Nine Essential Principles for Growing Your Business on the World Wide Web
A top 25 bestseller of the year (1997, on Amazon.com)
"Savvy advice for Web entrepreneurs." —TIME
"A smart, useful primer."
"All of us in the emerging field of electronic commerce are feeling our way in the dark. This book reads like a scrawled message warning about dead ends and easy passages left by explorers just ahead of us." —WIRED
“Lucid, thoroughly researched, and packed with essential information, this work will serve as an indispensable resource for enterprises doing business on the Internet.” —Library Journal
"Webonomics shatters the conventional wisdom about why the Web is important. These are strategies for capturing attention, adding enormous value to existing businesses, and building all-important customer loyalty. You'll end up hoping your competitors don't read this book." —Jeff Bezos, Founder and CEO, Amazon.com (after reading a galley copy in early 1997)
The Foundation of Webonomics
New sites on the World Wide Web have been cropping up at the rate of one per minute. As it expands at this astounding pace, it's clear that the Web's colorful entanglement of words, pictures, sound, and motion is briskly becoming more than just the most important new communication medium since television. The Web is more like a parallel universe that mirrors the physical world in some ways but exhibits entirely unique properties in others. And if you hang out there long enough, you will slowly discover that there's nothing less than an entirely new economy taking shape on this digital terrain--and a new way of looking at the way this marketplace of information and ideas works. Call it Webonomics.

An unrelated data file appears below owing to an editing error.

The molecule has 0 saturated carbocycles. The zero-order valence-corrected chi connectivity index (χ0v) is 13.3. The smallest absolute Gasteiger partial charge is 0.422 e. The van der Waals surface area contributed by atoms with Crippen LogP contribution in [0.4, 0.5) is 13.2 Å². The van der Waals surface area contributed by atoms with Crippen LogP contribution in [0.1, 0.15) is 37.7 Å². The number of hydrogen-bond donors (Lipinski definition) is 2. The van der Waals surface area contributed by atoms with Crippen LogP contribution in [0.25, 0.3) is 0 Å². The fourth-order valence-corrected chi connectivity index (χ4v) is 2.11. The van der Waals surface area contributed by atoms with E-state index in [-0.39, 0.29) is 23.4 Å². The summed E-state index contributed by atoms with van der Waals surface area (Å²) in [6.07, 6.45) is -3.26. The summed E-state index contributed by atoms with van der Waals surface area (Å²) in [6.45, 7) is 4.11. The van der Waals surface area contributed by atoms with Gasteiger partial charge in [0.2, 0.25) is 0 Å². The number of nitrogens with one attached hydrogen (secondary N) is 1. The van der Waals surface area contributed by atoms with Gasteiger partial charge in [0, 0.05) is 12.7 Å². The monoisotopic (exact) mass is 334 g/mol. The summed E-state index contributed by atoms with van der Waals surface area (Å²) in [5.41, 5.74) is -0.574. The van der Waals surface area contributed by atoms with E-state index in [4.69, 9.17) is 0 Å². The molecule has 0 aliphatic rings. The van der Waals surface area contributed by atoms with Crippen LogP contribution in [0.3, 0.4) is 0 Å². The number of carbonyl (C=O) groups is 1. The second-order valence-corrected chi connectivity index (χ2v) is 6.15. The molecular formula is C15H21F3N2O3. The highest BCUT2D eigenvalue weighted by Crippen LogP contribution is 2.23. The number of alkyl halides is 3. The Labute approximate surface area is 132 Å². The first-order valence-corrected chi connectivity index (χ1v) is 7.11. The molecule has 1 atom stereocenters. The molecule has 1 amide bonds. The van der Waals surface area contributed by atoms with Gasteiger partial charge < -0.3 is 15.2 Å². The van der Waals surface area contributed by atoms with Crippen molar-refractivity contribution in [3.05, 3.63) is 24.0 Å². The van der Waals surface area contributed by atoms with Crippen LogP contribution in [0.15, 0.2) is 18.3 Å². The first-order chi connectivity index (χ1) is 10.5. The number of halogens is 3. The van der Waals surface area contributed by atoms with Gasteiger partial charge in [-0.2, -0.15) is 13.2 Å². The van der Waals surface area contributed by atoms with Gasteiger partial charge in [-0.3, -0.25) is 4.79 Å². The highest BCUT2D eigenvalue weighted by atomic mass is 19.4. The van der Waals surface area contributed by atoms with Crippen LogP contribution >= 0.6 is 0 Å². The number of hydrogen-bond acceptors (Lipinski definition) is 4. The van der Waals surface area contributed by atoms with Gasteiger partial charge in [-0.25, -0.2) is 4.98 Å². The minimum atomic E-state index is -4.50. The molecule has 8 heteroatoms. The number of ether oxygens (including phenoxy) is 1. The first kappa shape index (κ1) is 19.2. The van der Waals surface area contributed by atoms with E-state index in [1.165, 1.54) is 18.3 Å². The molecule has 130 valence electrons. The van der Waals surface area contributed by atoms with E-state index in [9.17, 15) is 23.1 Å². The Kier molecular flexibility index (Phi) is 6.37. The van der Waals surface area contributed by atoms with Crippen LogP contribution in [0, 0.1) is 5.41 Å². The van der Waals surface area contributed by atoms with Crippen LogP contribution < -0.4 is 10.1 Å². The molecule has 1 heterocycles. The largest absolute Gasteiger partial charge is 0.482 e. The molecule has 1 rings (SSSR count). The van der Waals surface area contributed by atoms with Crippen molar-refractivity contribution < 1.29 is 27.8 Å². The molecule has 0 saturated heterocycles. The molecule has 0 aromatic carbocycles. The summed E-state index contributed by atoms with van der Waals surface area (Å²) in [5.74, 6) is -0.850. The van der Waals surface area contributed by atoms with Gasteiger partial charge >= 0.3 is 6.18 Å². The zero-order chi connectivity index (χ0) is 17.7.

Webonomics, n: the study of the production, distribution, and consumption of goods, services, and ideas over the World Wide Web.
Traditional economics is based on the notion of scarcity—that human desires will always exceed available resources such as food, clothing, and shelter. It was Thomas Malthus, the English economist, who first postulated that populations will increase faster than the food supply. This pessimistic focus on the allocation of scarce resources is what earned economics the reputation as "the dismal science."
Webonomics is anything but dismal. On the Web, precisely the reverse is true. Since the Web is a fast-growing world of intellectual property that can be copied and downloaded ad infinitum, its supply of resources will continue to soar past human demand for these resources. Instead of a scarcity of supply, the Web economy exhibits a scarcity of demand. Indeed, one of the main complaints about the Web is that it's "mind-boggling" and "too overloaded" with information. On the Web, the main commodity in limited supply is the attention of the busy people using it. The underlying battle in the Web economy is the ability to command and sustain that attention.